The Scorchers are over 1,500 miles from their nearest fellow Big Bash team (the Adelaide Strikers, incidentally), and are also quite a distance ahead of the rest of the pack, having won three of the nine tournaments to date. Yet, I'm doubtful of the Western Australians' chances of winning the tournament this year. I'll happily eat my words if that backfires, but I look at the squad and see an alarming lack of big hitters.
Of the team's overseas players, I would say only Jason Roy is worthy of the mantle of international standard big hitter. Although Roy's compatriot Liam Livingstone has repeatedly done well in the English T20 Blast, the Big Bash is a level above in terms of quality, and looking at their Australian batsmen, can you really describe Cameron Bancroft, as undoubtedly good a player as he is, as a T20 destructor?
I think the Scorchers will be a little too reliant on their bowling attack this year, and as much as it may be able to win them games - it does feature internationals Jason Behrendorff and Andrew Tye, two excellent T20 quicks - I can't see it winning them the tournament.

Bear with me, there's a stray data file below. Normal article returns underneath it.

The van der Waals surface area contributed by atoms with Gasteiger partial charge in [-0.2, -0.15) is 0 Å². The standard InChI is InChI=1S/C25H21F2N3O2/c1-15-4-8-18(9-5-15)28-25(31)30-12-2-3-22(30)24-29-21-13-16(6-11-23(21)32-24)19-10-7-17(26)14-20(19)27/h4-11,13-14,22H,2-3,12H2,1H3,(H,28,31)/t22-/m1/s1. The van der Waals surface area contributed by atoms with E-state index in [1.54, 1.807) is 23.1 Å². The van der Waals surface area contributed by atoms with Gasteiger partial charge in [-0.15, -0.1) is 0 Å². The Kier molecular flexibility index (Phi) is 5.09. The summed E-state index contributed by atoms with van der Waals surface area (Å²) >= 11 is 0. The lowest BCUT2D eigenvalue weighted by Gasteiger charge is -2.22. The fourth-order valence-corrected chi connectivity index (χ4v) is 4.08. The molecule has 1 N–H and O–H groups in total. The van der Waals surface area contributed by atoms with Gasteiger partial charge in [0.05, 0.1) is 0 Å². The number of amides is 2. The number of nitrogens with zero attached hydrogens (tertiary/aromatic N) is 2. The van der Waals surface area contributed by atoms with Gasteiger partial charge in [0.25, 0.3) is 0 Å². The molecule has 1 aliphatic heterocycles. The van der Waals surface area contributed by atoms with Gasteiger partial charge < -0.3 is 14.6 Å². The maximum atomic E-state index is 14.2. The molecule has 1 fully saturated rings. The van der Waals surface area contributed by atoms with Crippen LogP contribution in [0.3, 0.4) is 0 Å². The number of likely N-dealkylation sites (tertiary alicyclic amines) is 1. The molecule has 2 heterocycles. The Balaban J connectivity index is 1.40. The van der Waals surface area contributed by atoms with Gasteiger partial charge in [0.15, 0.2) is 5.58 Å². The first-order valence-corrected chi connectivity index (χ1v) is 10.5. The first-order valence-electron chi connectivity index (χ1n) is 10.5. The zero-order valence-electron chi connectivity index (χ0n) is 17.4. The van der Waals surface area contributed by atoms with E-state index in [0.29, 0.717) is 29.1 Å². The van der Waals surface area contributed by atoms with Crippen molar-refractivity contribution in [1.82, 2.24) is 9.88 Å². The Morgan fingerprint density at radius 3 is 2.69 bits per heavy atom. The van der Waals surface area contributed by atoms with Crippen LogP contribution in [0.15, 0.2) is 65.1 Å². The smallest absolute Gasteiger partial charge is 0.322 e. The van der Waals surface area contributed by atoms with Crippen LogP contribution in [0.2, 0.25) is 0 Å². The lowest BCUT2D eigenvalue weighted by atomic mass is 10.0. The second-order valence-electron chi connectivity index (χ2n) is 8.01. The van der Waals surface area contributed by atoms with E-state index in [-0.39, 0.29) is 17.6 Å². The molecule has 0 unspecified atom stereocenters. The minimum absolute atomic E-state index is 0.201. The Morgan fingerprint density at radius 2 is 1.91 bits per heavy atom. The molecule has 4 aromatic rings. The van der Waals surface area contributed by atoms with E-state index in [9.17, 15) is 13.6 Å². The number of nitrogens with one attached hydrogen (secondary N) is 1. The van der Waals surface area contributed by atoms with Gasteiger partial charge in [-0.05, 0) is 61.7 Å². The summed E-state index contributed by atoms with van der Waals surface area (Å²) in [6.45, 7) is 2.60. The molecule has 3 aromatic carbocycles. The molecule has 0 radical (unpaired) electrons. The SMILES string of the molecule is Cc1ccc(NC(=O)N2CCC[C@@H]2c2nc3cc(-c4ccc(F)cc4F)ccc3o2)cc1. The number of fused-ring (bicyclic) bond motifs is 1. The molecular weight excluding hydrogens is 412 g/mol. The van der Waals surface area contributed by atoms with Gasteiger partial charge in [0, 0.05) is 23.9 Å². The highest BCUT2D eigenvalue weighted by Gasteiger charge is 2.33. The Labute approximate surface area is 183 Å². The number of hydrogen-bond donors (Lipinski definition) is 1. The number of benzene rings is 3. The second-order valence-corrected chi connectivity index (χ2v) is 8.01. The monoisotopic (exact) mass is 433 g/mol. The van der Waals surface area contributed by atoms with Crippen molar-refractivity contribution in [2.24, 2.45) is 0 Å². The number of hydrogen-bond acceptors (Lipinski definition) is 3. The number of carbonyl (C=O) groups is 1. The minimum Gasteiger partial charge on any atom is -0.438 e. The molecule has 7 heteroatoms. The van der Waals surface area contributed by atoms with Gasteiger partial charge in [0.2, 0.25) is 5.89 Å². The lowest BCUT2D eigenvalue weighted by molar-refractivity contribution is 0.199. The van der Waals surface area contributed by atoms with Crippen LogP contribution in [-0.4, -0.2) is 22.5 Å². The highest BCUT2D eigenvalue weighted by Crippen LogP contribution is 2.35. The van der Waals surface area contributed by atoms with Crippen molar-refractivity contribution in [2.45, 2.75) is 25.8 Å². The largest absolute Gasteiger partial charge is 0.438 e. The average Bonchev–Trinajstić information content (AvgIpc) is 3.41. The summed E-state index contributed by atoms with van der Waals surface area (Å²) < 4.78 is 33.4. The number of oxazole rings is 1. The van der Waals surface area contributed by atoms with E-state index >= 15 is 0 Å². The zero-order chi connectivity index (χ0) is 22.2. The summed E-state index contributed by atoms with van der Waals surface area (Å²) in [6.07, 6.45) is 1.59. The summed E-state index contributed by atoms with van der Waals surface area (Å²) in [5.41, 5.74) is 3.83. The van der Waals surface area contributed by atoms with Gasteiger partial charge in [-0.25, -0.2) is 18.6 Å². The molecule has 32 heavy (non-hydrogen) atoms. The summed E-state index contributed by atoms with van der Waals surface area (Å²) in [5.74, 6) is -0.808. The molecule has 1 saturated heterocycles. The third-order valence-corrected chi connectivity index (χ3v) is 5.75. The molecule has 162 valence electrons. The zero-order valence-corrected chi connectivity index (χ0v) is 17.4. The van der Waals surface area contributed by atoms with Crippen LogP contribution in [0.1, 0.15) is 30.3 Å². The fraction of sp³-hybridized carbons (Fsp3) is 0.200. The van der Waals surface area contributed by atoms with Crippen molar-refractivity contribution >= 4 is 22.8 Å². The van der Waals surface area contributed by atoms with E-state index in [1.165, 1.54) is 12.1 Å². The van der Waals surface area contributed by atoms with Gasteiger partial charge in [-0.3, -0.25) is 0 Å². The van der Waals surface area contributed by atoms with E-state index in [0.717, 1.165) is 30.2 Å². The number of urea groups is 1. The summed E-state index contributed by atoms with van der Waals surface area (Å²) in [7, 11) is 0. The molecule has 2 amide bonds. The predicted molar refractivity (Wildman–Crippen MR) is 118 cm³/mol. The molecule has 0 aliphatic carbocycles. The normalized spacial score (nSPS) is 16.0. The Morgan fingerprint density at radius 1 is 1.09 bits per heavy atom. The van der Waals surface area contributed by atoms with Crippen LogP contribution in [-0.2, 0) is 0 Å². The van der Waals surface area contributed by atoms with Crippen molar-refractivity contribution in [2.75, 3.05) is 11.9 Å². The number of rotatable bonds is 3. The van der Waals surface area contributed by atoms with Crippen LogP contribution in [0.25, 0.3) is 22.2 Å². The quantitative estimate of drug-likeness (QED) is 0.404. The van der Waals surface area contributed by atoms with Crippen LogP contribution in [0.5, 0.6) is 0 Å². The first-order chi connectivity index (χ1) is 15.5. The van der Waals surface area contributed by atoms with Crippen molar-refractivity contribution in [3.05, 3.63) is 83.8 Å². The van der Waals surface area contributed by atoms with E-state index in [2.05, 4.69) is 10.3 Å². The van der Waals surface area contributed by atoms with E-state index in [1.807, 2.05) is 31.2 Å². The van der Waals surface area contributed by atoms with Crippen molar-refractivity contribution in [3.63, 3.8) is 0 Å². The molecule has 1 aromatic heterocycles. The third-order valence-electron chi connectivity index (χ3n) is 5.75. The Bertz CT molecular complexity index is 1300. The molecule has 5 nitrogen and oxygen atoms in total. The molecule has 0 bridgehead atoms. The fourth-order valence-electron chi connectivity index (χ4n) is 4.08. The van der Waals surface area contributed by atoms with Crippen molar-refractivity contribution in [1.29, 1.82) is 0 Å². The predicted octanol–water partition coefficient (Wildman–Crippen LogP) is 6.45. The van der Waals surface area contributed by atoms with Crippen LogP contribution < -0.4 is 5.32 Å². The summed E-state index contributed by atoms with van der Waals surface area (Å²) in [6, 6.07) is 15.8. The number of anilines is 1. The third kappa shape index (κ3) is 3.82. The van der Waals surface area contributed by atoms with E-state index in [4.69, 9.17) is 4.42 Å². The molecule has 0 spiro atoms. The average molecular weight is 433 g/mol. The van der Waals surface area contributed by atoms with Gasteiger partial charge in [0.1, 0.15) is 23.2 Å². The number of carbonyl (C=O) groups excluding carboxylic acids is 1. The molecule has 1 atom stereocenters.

With the Scorchers, the defending champions are are the only other side to have won more than one Big Bash trophy, and if I was a Perth fan, I'd be concerned the Sixers could pull level this year. Somehow, the men in magenta appear to be even better than last year with the addition of Dan Christian from the Renegades, a significant loss for us - no, I'm not crying - and despite Tom Curran pulling out of the tournament, they still have a marvellous overseas quartet.